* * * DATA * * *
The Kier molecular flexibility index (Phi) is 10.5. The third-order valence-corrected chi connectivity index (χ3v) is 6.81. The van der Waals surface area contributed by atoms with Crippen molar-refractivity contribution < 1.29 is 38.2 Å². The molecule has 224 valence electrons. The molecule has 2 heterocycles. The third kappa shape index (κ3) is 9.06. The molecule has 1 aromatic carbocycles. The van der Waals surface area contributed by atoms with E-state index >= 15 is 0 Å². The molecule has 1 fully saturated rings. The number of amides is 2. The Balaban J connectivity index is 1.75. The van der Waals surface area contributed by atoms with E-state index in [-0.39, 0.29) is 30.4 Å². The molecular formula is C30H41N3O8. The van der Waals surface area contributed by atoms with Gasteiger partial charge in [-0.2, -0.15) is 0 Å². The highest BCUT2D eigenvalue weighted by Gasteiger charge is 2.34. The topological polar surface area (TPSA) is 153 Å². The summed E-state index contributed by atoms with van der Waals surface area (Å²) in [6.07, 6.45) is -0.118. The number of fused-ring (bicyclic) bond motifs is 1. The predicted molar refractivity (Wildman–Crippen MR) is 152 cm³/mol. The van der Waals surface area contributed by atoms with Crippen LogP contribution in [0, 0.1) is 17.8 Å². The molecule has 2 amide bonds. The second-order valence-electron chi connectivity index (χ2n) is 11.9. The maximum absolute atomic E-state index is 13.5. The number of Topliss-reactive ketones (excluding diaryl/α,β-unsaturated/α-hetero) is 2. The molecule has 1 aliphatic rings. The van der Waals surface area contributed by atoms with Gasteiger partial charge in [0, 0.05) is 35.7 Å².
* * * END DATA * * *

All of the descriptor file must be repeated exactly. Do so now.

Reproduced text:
The Kier molecular flexibility index (Phi) is 10.5. The third-order valence-corrected chi connectivity index (χ3v) is 6.81. The van der Waals surface area contributed by atoms with Crippen molar-refractivity contribution < 1.29 is 38.2 Å². The molecule has 224 valence electrons. The molecule has 2 heterocycles. The third kappa shape index (κ3) is 9.06. The molecule has 1 aromatic carbocycles. The van der Waals surface area contributed by atoms with E-state index >= 15 is 0 Å². The molecule has 1 fully saturated rings. The number of amides is 2. The Balaban J connectivity index is 1.75. The van der Waals surface area contributed by atoms with E-state index in [-0.39, 0.29) is 30.4 Å². The molecular formula is C30H41N3O8. The van der Waals surface area contributed by atoms with Gasteiger partial charge in [-0.2, -0.15) is 0 Å². The highest BCUT2D eigenvalue weighted by Gasteiger charge is 2.34. The topological polar surface area (TPSA) is 153 Å². The summed E-state index contributed by atoms with van der Waals surface area (Å²) in [6.07, 6.45) is -0.118. The number of fused-ring (bicyclic) bond motifs is 1. The predicted molar refractivity (Wildman–Crippen MR) is 152 cm³/mol. The van der Waals surface area contributed by atoms with Crippen LogP contribution in [0, 0.1) is 17.8 Å². The molecule has 2 amide bonds. The second-order valence-electron chi connectivity index (χ2n) is 11.9. The maximum absolute atomic E-state index is 13.5. The number of Topliss-reactive ketones (excluding diaryl/α,β-unsaturated/α-hetero) is 2. The molecule has 1 aliphatic rings. The van der Waals surface area contributed by atoms with Gasteiger partial charge in [0, 0.05) is 35.7 Å².